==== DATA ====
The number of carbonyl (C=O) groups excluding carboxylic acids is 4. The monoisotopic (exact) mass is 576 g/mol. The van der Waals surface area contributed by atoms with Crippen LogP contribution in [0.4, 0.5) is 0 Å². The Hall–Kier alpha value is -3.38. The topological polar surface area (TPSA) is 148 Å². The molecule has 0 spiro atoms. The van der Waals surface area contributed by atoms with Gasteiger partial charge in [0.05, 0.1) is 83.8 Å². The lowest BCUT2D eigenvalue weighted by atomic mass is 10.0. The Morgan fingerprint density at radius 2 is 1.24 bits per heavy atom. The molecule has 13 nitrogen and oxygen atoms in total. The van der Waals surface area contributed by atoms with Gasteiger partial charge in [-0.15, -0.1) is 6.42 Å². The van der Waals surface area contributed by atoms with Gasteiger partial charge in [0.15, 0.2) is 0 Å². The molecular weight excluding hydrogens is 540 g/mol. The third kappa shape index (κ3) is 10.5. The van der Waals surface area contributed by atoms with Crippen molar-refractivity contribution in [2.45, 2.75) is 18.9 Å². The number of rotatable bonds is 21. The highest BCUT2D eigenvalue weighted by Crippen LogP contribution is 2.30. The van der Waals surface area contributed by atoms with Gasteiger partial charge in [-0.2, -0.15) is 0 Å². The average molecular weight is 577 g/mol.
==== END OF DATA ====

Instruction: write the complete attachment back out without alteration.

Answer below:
The number of carbonyl (C=O) groups excluding carboxylic acids is 4. The monoisotopic (exact) mass is 576 g/mol. The van der Waals surface area contributed by atoms with Crippen LogP contribution in [0.4, 0.5) is 0 Å². The Hall–Kier alpha value is -3.38. The topological polar surface area (TPSA) is 148 Å². The molecule has 0 spiro atoms. The van der Waals surface area contributed by atoms with Gasteiger partial charge in [0.05, 0.1) is 83.8 Å². The lowest BCUT2D eigenvalue weighted by atomic mass is 10.0. The Morgan fingerprint density at radius 2 is 1.24 bits per heavy atom. The molecule has 13 nitrogen and oxygen atoms in total. The van der Waals surface area contributed by atoms with Gasteiger partial charge in [-0.15, -0.1) is 6.42 Å². The van der Waals surface area contributed by atoms with Gasteiger partial charge in [0.15, 0.2) is 0 Å². The molecular weight excluding hydrogens is 540 g/mol. The third kappa shape index (κ3) is 10.5. The van der Waals surface area contributed by atoms with Crippen molar-refractivity contribution in [2.45, 2.75) is 18.9 Å². The number of rotatable bonds is 21. The highest BCUT2D eigenvalue weighted by Crippen LogP contribution is 2.30. The van der Waals surface area contributed by atoms with Gasteiger partial charge in [-0.2, -0.15) is 0 Å². The average molecular weight is 577 g/mol.